Hometown Hearts by M.L. Rhodes
Copyright 2018-2019 by M.L. Rhodes, All Rights Reserved
Later, we lay sprawled across the bed facing each other, exhausted but blissfully sated. I certainly was anyway, and the look on Jay’s face gave me a pretty good idea he was, too.
Occasional smiles flitted across our faces, but there didn’t seem to any need for words. Jay’s fingers played in my hair. Mine traced circles on his back. And everything in the world seemed damned near perfect.
“You cold?” he finally said, pulling me closer.
“Are you kidding? You’re like an oven. In the best way possible.” With my legs wound through his and the rest him only inches away, I was plenty warm. We’d never made it under the covers and I was pretty sure the down comforter lay in a pile on the floor, where it had slipped off the bed. But, for the moment, clearly neither of us cared enough to retrieve it.
I stretched in contentment, until my foot bumped against the footboard.
“What we probably do need, though,” I said, “is for me to finish that king-size bed. I’ve always loved this sleigh bed, but…”
Jay chuckled. “Yeah, it’s not real accommodating for two, is it? By myself if I lay with my head all the way at the top, it’s barely long enough. I usually sleep diagonally across it.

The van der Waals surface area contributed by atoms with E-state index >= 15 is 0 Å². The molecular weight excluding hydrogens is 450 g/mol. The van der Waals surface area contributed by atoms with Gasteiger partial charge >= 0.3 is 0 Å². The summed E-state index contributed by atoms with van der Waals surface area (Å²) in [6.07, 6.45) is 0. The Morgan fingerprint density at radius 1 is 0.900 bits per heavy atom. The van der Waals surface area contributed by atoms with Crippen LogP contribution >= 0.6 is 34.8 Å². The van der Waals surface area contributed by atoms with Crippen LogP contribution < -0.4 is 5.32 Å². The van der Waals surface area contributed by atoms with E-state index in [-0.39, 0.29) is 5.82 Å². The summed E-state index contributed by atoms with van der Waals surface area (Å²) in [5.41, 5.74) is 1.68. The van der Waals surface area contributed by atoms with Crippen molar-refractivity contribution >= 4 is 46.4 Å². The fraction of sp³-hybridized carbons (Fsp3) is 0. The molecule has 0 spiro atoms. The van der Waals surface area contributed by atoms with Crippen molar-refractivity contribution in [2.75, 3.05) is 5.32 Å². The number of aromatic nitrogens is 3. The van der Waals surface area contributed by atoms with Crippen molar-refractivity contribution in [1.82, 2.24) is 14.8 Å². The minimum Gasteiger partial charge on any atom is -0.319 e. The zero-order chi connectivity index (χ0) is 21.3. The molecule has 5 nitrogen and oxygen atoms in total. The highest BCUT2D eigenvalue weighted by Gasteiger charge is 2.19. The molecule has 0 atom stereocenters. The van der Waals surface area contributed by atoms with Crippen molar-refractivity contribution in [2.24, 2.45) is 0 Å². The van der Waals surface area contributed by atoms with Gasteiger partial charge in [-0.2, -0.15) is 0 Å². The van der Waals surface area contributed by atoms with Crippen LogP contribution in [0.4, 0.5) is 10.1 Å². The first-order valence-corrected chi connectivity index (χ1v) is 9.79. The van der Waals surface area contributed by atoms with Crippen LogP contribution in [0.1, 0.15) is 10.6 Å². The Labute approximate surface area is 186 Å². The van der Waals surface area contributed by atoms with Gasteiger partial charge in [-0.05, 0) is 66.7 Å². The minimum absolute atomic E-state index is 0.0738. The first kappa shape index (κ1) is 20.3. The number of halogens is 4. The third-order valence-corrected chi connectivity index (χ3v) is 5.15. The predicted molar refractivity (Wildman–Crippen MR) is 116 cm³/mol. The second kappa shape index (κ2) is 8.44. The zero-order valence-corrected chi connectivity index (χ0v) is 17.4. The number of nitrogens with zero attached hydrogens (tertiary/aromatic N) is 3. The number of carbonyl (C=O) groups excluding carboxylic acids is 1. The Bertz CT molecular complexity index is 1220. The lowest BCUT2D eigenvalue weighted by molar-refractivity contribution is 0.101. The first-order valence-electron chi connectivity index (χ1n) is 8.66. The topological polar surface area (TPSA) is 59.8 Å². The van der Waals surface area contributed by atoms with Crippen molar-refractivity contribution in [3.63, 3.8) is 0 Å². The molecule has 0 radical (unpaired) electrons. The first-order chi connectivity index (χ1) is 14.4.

“Well,” I said, rolling onto my stomach, and resting my head on my crossed arms so I could see him. “I don’t have any plans for the rest of this week, so, if you want, and you don’t mind, I can probably get the frame and footboard on the king pretty close to done.”
He draped an arm around my waist and leaned in to nuzzle a kiss against my temple. “Why would I mind? This is your house, too. And it’ll be our bed.”
A warm lump filled my throat, keeping my from speaking.
Which Jay must have mistaken for hesitation because his brows suddenly drew together. “Unless you’ve changed your mind about living here?” he asked softly.
“Oh, God, of course not.” I turned back onto my side to face him, and brushed a hand over his hair, offering reassurance. “Why would I have changed my mind? I just told you a few minutes ago how much I wanted that.”